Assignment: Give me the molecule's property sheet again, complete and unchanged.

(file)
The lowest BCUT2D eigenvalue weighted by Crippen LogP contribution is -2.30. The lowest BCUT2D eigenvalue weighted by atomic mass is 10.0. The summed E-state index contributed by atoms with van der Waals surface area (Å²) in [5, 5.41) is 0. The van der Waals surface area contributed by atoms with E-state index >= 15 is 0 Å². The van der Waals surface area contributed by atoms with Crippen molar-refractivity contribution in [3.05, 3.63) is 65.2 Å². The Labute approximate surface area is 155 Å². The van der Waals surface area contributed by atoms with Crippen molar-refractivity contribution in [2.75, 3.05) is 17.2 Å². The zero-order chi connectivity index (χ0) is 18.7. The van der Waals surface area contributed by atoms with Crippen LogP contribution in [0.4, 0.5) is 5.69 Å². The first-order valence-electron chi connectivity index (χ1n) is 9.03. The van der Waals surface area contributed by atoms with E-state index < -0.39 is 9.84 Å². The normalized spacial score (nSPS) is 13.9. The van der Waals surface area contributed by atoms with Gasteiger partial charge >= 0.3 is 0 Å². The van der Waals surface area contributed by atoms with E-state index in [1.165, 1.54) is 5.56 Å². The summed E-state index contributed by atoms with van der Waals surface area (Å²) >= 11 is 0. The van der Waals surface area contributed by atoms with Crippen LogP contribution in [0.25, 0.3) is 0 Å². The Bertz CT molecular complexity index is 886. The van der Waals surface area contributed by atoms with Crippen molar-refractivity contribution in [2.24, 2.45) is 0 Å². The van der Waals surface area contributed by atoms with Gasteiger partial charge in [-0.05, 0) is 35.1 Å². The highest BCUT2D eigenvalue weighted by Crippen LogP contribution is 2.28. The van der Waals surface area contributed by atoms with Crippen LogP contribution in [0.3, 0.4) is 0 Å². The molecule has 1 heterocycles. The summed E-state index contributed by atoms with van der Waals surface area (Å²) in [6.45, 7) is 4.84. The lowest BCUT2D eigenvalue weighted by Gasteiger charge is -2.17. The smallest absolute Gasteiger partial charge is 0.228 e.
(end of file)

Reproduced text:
The lowest BCUT2D eigenvalue weighted by Crippen LogP contribution is -2.30. The lowest BCUT2D eigenvalue weighted by atomic mass is 10.0. The summed E-state index contributed by atoms with van der Waals surface area (Å²) in [5, 5.41) is 0. The van der Waals surface area contributed by atoms with E-state index >= 15 is 0 Å². The van der Waals surface area contributed by atoms with Crippen molar-refractivity contribution in [3.05, 3.63) is 65.2 Å². The Labute approximate surface area is 155 Å². The van der Waals surface area contributed by atoms with Crippen molar-refractivity contribution in [2.75, 3.05) is 17.2 Å². The zero-order chi connectivity index (χ0) is 18.7. The van der Waals surface area contributed by atoms with Crippen LogP contribution in [0.4, 0.5) is 5.69 Å². The first-order valence-electron chi connectivity index (χ1n) is 9.03. The van der Waals surface area contributed by atoms with E-state index < -0.39 is 9.84 Å². The normalized spacial score (nSPS) is 13.9. The van der Waals surface area contributed by atoms with Gasteiger partial charge >= 0.3 is 0 Å². The van der Waals surface area contributed by atoms with E-state index in [1.165, 1.54) is 5.56 Å². The summed E-state index contributed by atoms with van der Waals surface area (Å²) >= 11 is 0. The van der Waals surface area contributed by atoms with Crippen LogP contribution in [0.25, 0.3) is 0 Å². The Bertz CT molecular complexity index is 886. The van der Waals surface area contributed by atoms with Crippen molar-refractivity contribution in [2.24, 2.45) is 0 Å². The van der Waals surface area contributed by atoms with Gasteiger partial charge in [-0.05, 0) is 35.1 Å². The highest BCUT2D eigenvalue weighted by Crippen LogP contribution is 2.28. The van der Waals surface area contributed by atoms with Crippen LogP contribution in [0.3, 0.4) is 0 Å². The molecule has 1 heterocycles. The summed E-state index contributed by atoms with van der Waals surface area (Å²) in [6.45, 7) is 4.84. The lowest BCUT2D eigenvalue weighted by Gasteiger charge is -2.17. The smallest absolute Gasteiger partial charge is 0.228 e.